My Trauma Wasn’t My Fault (But It Is My Responsibility To Heal From It)

When the Bad Thing happened to me, I pretended it didn’t hurt.

Thought Catalog

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Bayram Musayev

By Kelly Peacock

If there is one thing I learned from my healing journey so far, it is that in order to truly heal, to truly feel some semblance of peace, I have to acknowledge the pain in the first place.

When the Bad Thing happened to me, I pretended it didn’t hurt. It happened to me too. Whatever. What can I even do about it now? This was how I reacted to the rupture, the dismantling of my body, the dissociation. I kept myself from feeling. I banished the damage and my shame to the back of my mind. I tiptoed around it as if my mind were a minefield — I did this as a means of protection.

Psychologists say this is trauma denial. “Denial of trauma is a defense mechanism that protects you from emotional pain. Sometimes, however, healing is on the other side of it.”

Not allowing myself to feel the ugliness of my hurt and all its realness is what made it become dormant in my body. I exiled this damage to the depths of my mind and let it tenderly nestle into my being.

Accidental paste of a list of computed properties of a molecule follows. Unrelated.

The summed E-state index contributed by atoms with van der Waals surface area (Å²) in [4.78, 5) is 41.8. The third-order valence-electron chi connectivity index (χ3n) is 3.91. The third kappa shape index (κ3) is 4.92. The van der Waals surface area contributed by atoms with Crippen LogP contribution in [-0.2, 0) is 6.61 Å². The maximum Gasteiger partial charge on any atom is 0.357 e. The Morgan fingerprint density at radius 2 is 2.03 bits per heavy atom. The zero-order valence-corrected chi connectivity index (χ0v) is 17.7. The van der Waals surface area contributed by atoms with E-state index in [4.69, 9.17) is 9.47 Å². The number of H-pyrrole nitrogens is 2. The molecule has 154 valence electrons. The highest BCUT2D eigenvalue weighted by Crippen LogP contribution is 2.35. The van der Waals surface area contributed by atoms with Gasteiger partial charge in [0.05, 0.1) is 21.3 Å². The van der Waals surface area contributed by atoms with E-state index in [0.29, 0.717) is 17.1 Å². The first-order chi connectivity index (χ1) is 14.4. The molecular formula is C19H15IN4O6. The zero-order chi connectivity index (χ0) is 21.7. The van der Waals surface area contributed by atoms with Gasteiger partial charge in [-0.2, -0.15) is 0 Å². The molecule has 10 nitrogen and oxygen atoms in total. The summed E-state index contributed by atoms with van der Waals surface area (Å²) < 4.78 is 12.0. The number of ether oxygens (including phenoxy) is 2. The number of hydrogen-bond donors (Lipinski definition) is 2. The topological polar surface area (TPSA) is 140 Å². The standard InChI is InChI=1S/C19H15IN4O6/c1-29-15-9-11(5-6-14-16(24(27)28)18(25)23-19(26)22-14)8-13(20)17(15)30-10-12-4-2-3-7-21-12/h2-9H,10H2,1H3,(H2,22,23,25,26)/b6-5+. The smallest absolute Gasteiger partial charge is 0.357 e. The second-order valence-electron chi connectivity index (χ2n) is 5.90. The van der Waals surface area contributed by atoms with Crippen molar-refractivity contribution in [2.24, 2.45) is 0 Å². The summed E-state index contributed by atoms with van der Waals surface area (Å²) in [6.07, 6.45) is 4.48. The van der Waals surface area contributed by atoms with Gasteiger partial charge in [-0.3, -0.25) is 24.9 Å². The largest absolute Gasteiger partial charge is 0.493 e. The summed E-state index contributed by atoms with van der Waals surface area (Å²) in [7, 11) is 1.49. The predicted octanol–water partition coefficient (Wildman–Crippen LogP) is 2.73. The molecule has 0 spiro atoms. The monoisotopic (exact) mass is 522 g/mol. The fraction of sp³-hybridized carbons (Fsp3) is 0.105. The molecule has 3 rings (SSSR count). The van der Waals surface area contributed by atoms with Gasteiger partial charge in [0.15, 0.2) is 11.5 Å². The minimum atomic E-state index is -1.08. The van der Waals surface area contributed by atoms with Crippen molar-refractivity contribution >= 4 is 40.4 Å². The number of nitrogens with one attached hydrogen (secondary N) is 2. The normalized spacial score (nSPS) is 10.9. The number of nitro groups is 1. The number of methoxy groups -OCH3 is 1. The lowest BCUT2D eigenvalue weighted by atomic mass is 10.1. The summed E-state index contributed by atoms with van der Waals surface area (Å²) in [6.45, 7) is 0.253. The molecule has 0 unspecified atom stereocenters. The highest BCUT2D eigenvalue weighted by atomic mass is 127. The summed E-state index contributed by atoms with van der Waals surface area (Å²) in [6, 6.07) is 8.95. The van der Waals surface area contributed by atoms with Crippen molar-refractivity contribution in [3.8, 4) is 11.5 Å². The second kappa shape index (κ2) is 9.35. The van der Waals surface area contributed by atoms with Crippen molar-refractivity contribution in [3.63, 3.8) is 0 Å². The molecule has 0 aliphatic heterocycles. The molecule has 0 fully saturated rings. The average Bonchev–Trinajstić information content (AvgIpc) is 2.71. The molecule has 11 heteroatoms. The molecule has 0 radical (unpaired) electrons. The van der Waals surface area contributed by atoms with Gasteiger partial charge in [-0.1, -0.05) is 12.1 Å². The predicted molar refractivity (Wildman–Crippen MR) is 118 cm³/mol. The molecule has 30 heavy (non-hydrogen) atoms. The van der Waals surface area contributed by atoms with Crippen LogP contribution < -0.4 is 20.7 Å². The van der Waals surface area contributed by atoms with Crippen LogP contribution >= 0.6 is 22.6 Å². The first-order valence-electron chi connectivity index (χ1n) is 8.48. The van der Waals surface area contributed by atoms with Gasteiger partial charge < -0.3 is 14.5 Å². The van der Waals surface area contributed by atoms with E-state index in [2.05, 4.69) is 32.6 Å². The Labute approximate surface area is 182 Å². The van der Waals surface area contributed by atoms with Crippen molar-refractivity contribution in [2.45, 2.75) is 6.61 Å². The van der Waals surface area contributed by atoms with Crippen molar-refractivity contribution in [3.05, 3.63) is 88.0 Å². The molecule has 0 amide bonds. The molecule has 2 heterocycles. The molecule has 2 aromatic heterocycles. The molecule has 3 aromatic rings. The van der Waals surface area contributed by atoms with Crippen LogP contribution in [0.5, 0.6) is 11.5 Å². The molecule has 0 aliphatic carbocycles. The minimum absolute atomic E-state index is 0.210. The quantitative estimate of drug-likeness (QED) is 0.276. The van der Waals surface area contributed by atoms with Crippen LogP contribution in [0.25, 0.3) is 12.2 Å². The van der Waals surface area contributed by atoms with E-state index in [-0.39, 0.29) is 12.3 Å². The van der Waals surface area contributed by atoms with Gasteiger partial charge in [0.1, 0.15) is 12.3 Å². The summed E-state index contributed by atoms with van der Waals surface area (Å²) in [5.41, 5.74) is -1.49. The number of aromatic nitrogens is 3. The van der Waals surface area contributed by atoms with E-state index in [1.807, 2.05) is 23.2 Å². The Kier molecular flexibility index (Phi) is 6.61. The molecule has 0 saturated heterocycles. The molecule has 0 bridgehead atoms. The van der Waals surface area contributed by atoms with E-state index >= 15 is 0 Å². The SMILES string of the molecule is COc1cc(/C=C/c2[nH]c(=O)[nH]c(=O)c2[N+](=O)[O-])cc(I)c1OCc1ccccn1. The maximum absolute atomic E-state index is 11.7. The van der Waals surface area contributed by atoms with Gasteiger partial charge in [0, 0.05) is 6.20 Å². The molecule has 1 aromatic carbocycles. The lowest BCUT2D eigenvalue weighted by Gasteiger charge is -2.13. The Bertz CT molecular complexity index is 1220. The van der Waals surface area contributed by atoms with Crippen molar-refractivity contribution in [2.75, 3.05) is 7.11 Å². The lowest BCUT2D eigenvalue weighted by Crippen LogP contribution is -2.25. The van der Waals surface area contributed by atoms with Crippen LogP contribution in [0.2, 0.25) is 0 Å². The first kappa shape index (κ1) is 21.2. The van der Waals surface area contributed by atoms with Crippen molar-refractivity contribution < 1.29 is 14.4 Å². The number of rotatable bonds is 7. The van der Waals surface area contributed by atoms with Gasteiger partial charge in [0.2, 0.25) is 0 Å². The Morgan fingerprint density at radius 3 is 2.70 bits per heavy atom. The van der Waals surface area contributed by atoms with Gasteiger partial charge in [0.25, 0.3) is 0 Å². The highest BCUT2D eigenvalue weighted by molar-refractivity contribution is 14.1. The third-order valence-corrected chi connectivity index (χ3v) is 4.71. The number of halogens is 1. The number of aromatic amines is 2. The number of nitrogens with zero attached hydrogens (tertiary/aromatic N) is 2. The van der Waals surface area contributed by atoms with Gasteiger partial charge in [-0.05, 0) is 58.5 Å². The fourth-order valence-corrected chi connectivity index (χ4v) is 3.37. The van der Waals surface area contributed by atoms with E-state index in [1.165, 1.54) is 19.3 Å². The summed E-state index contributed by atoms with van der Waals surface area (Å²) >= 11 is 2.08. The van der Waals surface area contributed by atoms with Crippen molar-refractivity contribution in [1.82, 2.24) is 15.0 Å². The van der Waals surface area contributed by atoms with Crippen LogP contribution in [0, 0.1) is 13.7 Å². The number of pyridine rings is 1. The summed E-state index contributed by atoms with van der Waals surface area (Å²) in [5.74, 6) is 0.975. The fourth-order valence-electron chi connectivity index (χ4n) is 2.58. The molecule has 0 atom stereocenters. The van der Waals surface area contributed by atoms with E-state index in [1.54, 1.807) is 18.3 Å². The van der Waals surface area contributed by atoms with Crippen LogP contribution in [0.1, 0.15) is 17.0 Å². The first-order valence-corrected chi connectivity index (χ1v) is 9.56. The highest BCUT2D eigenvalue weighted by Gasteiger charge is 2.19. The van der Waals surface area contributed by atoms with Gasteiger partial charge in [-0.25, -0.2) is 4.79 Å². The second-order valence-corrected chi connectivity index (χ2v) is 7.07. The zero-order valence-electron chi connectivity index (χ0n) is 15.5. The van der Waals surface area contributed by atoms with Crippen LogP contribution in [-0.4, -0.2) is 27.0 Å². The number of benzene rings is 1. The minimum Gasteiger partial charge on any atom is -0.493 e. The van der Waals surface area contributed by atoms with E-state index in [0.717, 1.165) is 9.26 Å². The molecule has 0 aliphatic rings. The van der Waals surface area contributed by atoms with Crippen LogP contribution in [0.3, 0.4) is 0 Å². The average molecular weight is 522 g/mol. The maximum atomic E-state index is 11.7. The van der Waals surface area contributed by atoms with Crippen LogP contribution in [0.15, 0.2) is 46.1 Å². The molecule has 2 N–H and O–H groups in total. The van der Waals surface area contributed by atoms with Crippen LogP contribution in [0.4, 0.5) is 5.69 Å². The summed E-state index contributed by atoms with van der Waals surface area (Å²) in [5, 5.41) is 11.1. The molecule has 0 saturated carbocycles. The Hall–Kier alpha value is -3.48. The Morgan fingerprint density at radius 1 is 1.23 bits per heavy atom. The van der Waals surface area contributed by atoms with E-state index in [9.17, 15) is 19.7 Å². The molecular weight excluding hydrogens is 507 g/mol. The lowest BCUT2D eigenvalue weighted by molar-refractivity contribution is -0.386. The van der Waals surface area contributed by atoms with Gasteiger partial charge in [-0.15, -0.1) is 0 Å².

They say “The body keeps the score” and that’s true. This mental damage spread to my physical being. The ache became so strong and took up so much space inside of me that it became impossible to ignore.

What happened to me was not my fault, but how I heal from it is my responsibility.

I know now that in order to heal, I have to feel it. I have to face this very thing I pretended didn’t hurt. I have to drop the armor I once wore to protect myself. I have to do the work: delving into the moments I once dissociated from, desensitizing the parts of me I avoided and let linger.

By bringing the damage to the forefront of my brain, I can then confront it, fight it, and let it go. I have to be brave this time. I have to fight for my healing — and myself. Because I don’t really have another choice.

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